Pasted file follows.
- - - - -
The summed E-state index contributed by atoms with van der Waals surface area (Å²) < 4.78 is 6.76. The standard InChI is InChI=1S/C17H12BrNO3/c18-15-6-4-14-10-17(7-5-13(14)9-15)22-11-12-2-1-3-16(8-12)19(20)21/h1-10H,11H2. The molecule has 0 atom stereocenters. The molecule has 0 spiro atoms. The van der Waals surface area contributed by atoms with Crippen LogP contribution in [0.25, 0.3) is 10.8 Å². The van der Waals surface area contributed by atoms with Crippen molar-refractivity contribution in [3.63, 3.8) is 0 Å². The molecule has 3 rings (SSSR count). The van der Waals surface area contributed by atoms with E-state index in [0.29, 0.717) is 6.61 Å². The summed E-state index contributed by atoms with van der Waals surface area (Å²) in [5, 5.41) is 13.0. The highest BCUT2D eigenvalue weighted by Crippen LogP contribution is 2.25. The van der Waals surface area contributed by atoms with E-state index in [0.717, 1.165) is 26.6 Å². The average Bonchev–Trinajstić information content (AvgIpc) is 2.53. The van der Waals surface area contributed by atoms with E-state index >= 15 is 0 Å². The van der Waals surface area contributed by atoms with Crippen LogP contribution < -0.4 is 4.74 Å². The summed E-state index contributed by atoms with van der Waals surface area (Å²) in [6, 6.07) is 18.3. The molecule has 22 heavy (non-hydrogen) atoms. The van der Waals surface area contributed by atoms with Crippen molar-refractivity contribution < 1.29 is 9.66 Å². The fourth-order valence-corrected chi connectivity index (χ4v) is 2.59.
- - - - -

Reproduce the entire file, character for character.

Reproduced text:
The summed E-state index contributed by atoms with van der Waals surface area (Å²) < 4.78 is 6.76. The standard InChI is InChI=1S/C17H12BrNO3/c18-15-6-4-14-10-17(7-5-13(14)9-15)22-11-12-2-1-3-16(8-12)19(20)21/h1-10H,11H2. The molecule has 0 atom stereocenters. The molecule has 0 spiro atoms. The van der Waals surface area contributed by atoms with Crippen LogP contribution in [0.25, 0.3) is 10.8 Å². The van der Waals surface area contributed by atoms with Crippen molar-refractivity contribution in [3.63, 3.8) is 0 Å². The molecule has 3 rings (SSSR count). The van der Waals surface area contributed by atoms with E-state index in [0.29, 0.717) is 6.61 Å². The summed E-state index contributed by atoms with van der Waals surface area (Å²) in [5, 5.41) is 13.0. The highest BCUT2D eigenvalue weighted by Crippen LogP contribution is 2.25. The van der Waals surface area contributed by atoms with E-state index in [0.717, 1.165) is 26.6 Å². The average Bonchev–Trinajstić information content (AvgIpc) is 2.53. The van der Waals surface area contributed by atoms with E-state index >= 15 is 0 Å². The van der Waals surface area contributed by atoms with Crippen LogP contribution < -0.4 is 4.74 Å². The summed E-state index contributed by atoms with van der Waals surface area (Å²) in [6, 6.07) is 18.3. The molecule has 22 heavy (non-hydrogen) atoms. The van der Waals surface area contributed by atoms with Crippen molar-refractivity contribution < 1.29 is 9.66 Å². The fourth-order valence-corrected chi connectivity index (χ4v) is 2.59.